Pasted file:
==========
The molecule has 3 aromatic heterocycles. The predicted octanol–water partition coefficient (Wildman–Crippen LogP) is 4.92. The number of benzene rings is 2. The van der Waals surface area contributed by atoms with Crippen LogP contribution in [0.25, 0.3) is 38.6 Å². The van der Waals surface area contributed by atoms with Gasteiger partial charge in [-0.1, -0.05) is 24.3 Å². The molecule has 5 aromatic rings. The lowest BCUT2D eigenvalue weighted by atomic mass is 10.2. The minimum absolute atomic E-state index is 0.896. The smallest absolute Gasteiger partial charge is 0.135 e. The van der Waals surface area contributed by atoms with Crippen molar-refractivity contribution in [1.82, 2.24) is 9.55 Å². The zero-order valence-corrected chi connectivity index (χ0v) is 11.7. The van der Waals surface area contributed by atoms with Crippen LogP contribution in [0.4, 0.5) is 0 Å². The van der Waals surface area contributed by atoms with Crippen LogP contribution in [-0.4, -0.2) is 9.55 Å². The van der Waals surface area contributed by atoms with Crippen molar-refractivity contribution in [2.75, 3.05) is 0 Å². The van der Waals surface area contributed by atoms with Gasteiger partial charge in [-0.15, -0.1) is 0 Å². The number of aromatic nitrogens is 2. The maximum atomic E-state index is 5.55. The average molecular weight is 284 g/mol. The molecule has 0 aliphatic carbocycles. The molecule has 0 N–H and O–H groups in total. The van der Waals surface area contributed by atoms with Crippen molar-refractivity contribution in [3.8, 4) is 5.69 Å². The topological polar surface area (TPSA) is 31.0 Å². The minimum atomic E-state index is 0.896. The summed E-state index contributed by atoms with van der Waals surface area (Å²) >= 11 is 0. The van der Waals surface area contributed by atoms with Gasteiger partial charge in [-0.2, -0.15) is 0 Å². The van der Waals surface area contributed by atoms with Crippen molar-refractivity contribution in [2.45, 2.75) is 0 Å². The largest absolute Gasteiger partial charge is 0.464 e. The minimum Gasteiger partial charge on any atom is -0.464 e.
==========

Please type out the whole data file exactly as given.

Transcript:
The molecule has 3 aromatic heterocycles. The predicted octanol–water partition coefficient (Wildman–Crippen LogP) is 4.92. The number of benzene rings is 2. The van der Waals surface area contributed by atoms with Crippen LogP contribution in [0.25, 0.3) is 38.6 Å². The van der Waals surface area contributed by atoms with Gasteiger partial charge in [-0.1, -0.05) is 24.3 Å². The molecule has 5 aromatic rings. The lowest BCUT2D eigenvalue weighted by atomic mass is 10.2. The minimum absolute atomic E-state index is 0.896. The smallest absolute Gasteiger partial charge is 0.135 e. The van der Waals surface area contributed by atoms with Crippen molar-refractivity contribution in [1.82, 2.24) is 9.55 Å². The zero-order valence-corrected chi connectivity index (χ0v) is 11.7. The van der Waals surface area contributed by atoms with Crippen LogP contribution in [0.4, 0.5) is 0 Å². The van der Waals surface area contributed by atoms with Crippen LogP contribution in [-0.4, -0.2) is 9.55 Å². The van der Waals surface area contributed by atoms with Crippen molar-refractivity contribution in [2.75, 3.05) is 0 Å². The van der Waals surface area contributed by atoms with Gasteiger partial charge in [-0.15, -0.1) is 0 Å². The number of aromatic nitrogens is 2. The maximum atomic E-state index is 5.55. The average molecular weight is 284 g/mol. The molecule has 0 aliphatic carbocycles. The molecule has 0 N–H and O–H groups in total. The van der Waals surface area contributed by atoms with Crippen molar-refractivity contribution in [3.8, 4) is 5.69 Å². The topological polar surface area (TPSA) is 31.0 Å². The minimum atomic E-state index is 0.896. The summed E-state index contributed by atoms with van der Waals surface area (Å²) >= 11 is 0. The van der Waals surface area contributed by atoms with Gasteiger partial charge in [-0.2, -0.15) is 0 Å². The van der Waals surface area contributed by atoms with Crippen molar-refractivity contribution in [2.45, 2.75) is 0 Å². The largest absolute Gasteiger partial charge is 0.464 e. The minimum Gasteiger partial charge on any atom is -0.464 e.